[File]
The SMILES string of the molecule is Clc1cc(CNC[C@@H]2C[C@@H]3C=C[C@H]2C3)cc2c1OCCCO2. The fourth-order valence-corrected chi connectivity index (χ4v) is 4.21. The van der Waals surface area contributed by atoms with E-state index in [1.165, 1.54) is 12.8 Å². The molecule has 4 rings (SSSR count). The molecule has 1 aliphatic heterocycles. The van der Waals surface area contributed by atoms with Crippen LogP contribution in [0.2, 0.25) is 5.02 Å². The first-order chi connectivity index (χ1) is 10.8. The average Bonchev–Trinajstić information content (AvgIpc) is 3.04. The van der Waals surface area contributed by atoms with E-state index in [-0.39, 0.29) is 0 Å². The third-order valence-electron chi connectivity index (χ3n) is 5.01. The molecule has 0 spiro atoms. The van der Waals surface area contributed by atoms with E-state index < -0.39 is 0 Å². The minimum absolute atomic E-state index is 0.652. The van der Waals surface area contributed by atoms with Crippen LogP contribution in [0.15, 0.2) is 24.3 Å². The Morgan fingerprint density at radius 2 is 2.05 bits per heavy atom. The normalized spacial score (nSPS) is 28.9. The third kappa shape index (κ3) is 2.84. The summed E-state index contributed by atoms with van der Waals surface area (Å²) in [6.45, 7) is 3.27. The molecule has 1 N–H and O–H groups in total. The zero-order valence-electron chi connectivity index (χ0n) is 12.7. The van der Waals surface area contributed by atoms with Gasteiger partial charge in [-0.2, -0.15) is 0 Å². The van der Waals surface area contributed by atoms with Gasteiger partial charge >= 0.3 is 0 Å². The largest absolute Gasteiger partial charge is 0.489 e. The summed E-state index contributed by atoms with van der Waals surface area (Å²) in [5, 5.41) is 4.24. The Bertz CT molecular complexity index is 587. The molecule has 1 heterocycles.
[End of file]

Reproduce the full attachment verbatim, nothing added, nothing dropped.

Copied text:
The SMILES string of the molecule is Clc1cc(CNC[C@@H]2C[C@@H]3C=C[C@H]2C3)cc2c1OCCCO2. The fourth-order valence-corrected chi connectivity index (χ4v) is 4.21. The van der Waals surface area contributed by atoms with E-state index in [1.165, 1.54) is 12.8 Å². The molecule has 4 rings (SSSR count). The molecule has 1 aliphatic heterocycles. The van der Waals surface area contributed by atoms with Crippen LogP contribution in [0.2, 0.25) is 5.02 Å². The first-order chi connectivity index (χ1) is 10.8. The average Bonchev–Trinajstić information content (AvgIpc) is 3.04. The van der Waals surface area contributed by atoms with E-state index in [-0.39, 0.29) is 0 Å². The third-order valence-electron chi connectivity index (χ3n) is 5.01. The molecule has 0 spiro atoms. The van der Waals surface area contributed by atoms with E-state index < -0.39 is 0 Å². The minimum absolute atomic E-state index is 0.652. The van der Waals surface area contributed by atoms with Crippen LogP contribution in [0.15, 0.2) is 24.3 Å². The Morgan fingerprint density at radius 2 is 2.05 bits per heavy atom. The normalized spacial score (nSPS) is 28.9. The third kappa shape index (κ3) is 2.84. The summed E-state index contributed by atoms with van der Waals surface area (Å²) in [6.45, 7) is 3.27. The molecule has 1 N–H and O–H groups in total. The zero-order valence-electron chi connectivity index (χ0n) is 12.7. The van der Waals surface area contributed by atoms with Gasteiger partial charge in [-0.2, -0.15) is 0 Å². The van der Waals surface area contributed by atoms with Gasteiger partial charge >= 0.3 is 0 Å². The largest absolute Gasteiger partial charge is 0.489 e. The summed E-state index contributed by atoms with van der Waals surface area (Å²) in [5, 5.41) is 4.24. The Bertz CT molecular complexity index is 587. The molecule has 1 heterocycles.